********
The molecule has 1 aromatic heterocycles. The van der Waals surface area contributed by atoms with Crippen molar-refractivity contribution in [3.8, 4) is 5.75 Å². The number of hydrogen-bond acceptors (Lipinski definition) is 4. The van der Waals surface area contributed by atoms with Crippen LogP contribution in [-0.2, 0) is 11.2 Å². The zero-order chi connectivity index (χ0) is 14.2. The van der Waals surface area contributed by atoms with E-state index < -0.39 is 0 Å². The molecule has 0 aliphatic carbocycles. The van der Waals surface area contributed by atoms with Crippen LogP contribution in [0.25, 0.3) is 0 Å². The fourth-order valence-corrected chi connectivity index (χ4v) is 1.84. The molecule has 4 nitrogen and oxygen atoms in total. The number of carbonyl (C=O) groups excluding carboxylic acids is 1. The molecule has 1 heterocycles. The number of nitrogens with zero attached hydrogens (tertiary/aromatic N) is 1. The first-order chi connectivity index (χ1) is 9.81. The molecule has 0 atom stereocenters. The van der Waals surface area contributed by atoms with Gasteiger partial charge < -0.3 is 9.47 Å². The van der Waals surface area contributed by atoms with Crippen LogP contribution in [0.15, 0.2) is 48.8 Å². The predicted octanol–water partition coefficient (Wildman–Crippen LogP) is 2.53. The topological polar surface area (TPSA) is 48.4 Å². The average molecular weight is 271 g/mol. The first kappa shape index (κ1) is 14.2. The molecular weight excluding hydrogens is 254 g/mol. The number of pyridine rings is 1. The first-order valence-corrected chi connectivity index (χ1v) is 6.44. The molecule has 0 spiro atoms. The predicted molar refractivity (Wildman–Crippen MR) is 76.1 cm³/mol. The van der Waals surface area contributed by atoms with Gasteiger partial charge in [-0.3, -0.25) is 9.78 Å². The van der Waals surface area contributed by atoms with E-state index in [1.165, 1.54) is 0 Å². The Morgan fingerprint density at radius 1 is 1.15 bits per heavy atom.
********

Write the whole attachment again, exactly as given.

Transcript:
The molecule has 1 aromatic heterocycles. The van der Waals surface area contributed by atoms with Crippen molar-refractivity contribution in [3.8, 4) is 5.75 Å². The number of hydrogen-bond acceptors (Lipinski definition) is 4. The van der Waals surface area contributed by atoms with Crippen LogP contribution in [-0.2, 0) is 11.2 Å². The zero-order chi connectivity index (χ0) is 14.2. The van der Waals surface area contributed by atoms with E-state index < -0.39 is 0 Å². The molecule has 0 aliphatic carbocycles. The van der Waals surface area contributed by atoms with Crippen LogP contribution in [0.25, 0.3) is 0 Å². The fourth-order valence-corrected chi connectivity index (χ4v) is 1.84. The molecule has 4 nitrogen and oxygen atoms in total. The number of carbonyl (C=O) groups excluding carboxylic acids is 1. The molecule has 1 heterocycles. The number of nitrogens with zero attached hydrogens (tertiary/aromatic N) is 1. The first-order chi connectivity index (χ1) is 9.81. The molecule has 0 atom stereocenters. The van der Waals surface area contributed by atoms with Gasteiger partial charge < -0.3 is 9.47 Å². The van der Waals surface area contributed by atoms with Crippen LogP contribution in [0.15, 0.2) is 48.8 Å². The predicted octanol–water partition coefficient (Wildman–Crippen LogP) is 2.53. The topological polar surface area (TPSA) is 48.4 Å². The average molecular weight is 271 g/mol. The first kappa shape index (κ1) is 14.2. The molecular weight excluding hydrogens is 254 g/mol. The number of pyridine rings is 1. The first-order valence-corrected chi connectivity index (χ1v) is 6.44. The molecule has 0 spiro atoms. The predicted molar refractivity (Wildman–Crippen MR) is 76.1 cm³/mol. The van der Waals surface area contributed by atoms with Gasteiger partial charge in [-0.3, -0.25) is 9.78 Å². The van der Waals surface area contributed by atoms with E-state index in [1.165, 1.54) is 0 Å². The Morgan fingerprint density at radius 1 is 1.15 bits per heavy atom.